|branches of oratory|
In classical rhetoric, oratory was divided into three branches:
|branch of oratory||time||purposes||special topics
|judicial||past||accuse or defend||justice / injustice|
|deliberative||future||exhort or dissuade||good / unworthy
advantageous / disadvantageous
|epideictic||present||praise or blame||virtue / vice|
There is little doubt that these categories do not exhaust the kinds of discourse (or even oratory) possible. Yet they still prove useful in rhetorical analysis, partly because they focus on common social situations where persuasion is important, and on broad categories of intention (the purposes listed above).
The branches of oratory are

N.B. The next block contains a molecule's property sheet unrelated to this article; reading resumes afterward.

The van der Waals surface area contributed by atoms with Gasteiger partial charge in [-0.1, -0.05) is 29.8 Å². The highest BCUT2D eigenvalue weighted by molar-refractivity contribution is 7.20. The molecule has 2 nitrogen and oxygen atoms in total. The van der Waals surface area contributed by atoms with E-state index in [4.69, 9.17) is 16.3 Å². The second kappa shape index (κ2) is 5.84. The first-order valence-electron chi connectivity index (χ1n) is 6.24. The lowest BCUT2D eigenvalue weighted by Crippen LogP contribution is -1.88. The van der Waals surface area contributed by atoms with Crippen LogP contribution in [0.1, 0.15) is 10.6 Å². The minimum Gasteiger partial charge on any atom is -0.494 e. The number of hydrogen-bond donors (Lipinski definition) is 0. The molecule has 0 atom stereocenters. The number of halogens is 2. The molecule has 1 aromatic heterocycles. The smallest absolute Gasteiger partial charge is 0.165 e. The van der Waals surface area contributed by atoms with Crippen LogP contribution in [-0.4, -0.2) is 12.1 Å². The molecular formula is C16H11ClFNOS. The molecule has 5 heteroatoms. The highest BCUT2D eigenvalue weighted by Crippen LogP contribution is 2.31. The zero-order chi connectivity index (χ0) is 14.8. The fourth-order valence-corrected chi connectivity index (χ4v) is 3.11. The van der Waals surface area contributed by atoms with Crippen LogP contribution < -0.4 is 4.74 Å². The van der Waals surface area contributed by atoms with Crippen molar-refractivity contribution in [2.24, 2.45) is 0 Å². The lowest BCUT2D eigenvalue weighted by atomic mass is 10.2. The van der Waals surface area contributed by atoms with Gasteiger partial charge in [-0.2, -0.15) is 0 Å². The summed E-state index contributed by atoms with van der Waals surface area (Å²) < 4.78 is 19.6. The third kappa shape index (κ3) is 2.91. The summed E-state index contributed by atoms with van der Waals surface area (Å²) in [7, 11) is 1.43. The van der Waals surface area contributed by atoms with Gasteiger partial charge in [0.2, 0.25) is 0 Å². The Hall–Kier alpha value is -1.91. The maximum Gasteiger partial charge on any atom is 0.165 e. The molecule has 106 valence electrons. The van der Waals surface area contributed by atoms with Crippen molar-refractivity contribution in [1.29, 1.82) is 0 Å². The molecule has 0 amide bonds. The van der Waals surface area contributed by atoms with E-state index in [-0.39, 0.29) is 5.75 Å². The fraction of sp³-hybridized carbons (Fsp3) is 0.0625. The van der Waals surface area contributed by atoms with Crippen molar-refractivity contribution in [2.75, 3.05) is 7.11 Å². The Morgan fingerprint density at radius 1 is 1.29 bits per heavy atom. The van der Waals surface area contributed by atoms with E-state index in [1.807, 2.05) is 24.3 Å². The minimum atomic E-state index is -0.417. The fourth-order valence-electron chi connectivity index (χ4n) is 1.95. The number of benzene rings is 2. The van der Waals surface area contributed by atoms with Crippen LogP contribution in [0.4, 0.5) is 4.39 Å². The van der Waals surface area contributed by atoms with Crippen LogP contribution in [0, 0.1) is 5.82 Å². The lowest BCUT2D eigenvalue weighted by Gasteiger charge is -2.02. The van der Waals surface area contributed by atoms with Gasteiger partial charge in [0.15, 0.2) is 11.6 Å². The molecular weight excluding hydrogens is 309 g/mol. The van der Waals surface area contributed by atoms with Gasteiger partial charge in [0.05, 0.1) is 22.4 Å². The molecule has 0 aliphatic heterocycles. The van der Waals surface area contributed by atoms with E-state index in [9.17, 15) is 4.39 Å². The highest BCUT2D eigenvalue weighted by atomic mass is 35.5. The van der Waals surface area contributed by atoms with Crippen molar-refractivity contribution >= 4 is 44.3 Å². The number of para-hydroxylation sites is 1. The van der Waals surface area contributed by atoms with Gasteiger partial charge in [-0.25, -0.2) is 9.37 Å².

closely tied to the process of establishing the issue at question, or stasis.
In the third act of Shakespeare's Timon of Athens Alcibiades attempts to sway the Athenian senators from condemning a friend of his who killed someone in a bar fight. He thus employs judicial oratory, attempting to defend his friend. This is also apparent in his use of those special topics of invention Aristotle identified as appropriate for forensic oratory, "justice and injustice." In this case, Alcibiades tries to show that killing, while usually unjust, sometimes isn't wrong. In terms of stasis he does not dispute whether the killing took place (an sit?), or that it was a killing (quid sit?); rather, he argues on the basis of the nature of that act and its justification (quale sit?).Sources: Cic. Top. 23.91
Alcibiades combines judicial and epideictic oratory when he adds praises regarding his friend (an encomium), hoping that his long service record will get him off the hook. The senators see through these ploys, however, and Alcibiades is banished.
© 1996-2000, Gideon O. Burton, Brigham Young University. Please cite "Silva Rhetoricae" (http://humanities.byu.edu/rhetoric/silva.htm)